27To prepare a face to meet the faces that you meet;
28There will be time to murder and create,
29And time for all the works and days of hands
30That lift and drop a question on your plate;
31Time for you and time for me,
32And time yet for a hundred indecisions,
33And for a hundred visions and revisions,
34Before the taking of a toast and tea.

35In the room the women come and go
36Talking of Michelangelo.

37And indeed there will be time
38To wonder, "Do I dare?" and, "Do I dare?"
39Time to turn back and descend the stair,
40With a bald spot in the middle of my hair --
41(They will say: 'How his hair is growing thin!")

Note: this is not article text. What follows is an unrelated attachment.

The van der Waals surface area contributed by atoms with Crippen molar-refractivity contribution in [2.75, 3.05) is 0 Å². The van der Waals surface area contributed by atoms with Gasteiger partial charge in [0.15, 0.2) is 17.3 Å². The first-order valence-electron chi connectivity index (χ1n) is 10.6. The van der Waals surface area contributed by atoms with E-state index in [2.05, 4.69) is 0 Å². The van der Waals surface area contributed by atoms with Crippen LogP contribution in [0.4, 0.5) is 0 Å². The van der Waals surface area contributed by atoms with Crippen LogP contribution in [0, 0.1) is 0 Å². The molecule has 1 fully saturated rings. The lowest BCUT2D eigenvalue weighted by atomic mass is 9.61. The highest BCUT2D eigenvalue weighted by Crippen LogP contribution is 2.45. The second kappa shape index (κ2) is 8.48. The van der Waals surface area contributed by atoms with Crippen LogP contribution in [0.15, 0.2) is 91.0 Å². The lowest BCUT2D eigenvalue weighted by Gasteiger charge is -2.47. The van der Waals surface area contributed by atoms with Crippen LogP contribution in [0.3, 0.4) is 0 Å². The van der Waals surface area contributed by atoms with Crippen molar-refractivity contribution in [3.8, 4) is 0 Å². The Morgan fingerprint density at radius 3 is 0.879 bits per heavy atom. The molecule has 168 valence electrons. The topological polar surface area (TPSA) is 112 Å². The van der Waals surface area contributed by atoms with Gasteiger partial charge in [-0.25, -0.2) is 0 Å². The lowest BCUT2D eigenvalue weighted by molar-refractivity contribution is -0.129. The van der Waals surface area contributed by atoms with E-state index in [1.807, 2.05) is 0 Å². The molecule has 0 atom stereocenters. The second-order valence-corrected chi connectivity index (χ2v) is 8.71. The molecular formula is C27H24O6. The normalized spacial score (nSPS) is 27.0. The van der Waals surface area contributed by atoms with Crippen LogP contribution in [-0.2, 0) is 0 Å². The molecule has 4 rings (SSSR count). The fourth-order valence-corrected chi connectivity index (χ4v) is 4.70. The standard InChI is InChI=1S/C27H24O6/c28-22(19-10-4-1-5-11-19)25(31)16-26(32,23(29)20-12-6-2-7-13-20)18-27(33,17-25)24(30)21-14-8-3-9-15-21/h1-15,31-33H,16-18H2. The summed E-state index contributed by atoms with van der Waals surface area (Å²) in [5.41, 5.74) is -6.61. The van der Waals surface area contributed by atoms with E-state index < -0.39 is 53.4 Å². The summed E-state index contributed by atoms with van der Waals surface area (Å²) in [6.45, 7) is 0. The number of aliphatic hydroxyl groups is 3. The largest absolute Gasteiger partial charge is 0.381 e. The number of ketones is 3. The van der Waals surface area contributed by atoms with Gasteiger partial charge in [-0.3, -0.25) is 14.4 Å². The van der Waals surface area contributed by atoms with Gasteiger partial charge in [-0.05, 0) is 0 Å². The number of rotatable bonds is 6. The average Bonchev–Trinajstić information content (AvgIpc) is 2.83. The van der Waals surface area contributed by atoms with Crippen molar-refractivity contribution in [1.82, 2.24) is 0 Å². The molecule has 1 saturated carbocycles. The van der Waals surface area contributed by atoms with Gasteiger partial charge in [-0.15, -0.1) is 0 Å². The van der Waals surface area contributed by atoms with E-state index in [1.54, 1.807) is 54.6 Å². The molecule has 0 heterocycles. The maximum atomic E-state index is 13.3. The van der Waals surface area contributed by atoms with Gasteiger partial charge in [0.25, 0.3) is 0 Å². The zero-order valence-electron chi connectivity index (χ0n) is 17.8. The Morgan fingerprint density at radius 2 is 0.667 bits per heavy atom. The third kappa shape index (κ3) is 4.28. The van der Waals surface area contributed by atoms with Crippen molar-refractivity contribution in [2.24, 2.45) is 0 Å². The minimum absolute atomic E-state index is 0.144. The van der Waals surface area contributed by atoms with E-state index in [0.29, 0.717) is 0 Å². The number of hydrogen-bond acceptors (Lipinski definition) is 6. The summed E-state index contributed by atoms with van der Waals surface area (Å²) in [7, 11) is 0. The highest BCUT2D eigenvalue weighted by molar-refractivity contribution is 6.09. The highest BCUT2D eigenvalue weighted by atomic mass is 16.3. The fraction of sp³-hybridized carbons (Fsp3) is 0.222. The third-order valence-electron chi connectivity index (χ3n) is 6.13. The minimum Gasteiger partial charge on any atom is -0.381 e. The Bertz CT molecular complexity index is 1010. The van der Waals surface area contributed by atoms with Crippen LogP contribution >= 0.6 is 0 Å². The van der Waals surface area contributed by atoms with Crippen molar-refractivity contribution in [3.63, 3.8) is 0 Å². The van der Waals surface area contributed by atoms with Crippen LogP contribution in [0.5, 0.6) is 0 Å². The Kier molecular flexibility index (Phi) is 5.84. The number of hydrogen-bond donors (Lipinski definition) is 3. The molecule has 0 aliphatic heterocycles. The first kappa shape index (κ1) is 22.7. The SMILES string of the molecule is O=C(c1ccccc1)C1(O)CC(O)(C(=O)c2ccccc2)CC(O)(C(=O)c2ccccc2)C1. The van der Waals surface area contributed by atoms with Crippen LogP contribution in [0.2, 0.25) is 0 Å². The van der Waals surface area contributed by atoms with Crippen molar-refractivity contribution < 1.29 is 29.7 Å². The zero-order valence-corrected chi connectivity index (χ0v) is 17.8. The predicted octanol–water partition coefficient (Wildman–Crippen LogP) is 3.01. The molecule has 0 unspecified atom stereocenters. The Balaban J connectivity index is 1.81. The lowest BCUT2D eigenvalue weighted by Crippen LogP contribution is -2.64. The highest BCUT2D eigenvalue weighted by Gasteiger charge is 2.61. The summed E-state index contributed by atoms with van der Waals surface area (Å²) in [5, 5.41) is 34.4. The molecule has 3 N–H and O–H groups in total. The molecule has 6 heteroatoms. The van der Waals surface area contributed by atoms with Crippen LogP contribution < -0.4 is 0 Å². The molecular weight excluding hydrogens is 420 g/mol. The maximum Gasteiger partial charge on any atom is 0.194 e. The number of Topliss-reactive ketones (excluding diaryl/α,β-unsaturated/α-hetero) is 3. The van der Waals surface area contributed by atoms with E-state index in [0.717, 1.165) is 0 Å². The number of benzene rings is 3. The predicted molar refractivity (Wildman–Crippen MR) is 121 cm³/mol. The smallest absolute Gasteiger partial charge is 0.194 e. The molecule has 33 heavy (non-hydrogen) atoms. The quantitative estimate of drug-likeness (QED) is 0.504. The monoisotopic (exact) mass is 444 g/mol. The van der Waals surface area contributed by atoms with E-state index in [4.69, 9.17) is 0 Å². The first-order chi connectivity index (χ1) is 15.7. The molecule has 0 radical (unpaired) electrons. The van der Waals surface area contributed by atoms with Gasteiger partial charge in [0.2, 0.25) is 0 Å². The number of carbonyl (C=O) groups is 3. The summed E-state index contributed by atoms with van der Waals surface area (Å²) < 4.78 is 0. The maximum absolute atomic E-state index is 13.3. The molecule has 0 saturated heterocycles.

42My morning coat, my collar mounting firmly to the chin,
43My necktie rich and modest, but asserted by a simple pin --
44(They will say: "But how his arms and legs are thin!")
45Do I dare
46Disturb the universe?
47In a minute there is time
48For decisions and revisions which a minute will reverse.

49For I have known them all already, known them all:
50Have known the evenings, mornings, afternoons,
51I have measured out my life with coffee spoons;
52I know the voices dying with a dying fall
53Beneath the music from a farther room.
54 So how should I presume?

55And I have known the eyes already, known them all--
56The eyes that fix you in a formulated phrase,
57And when I am formulated, sprawling on a pin,
58When I am pinned and wriggling on the wall,
59Then how should I begin
60To spit out all the butt-ends of my days and ways?
61 And how should I presume?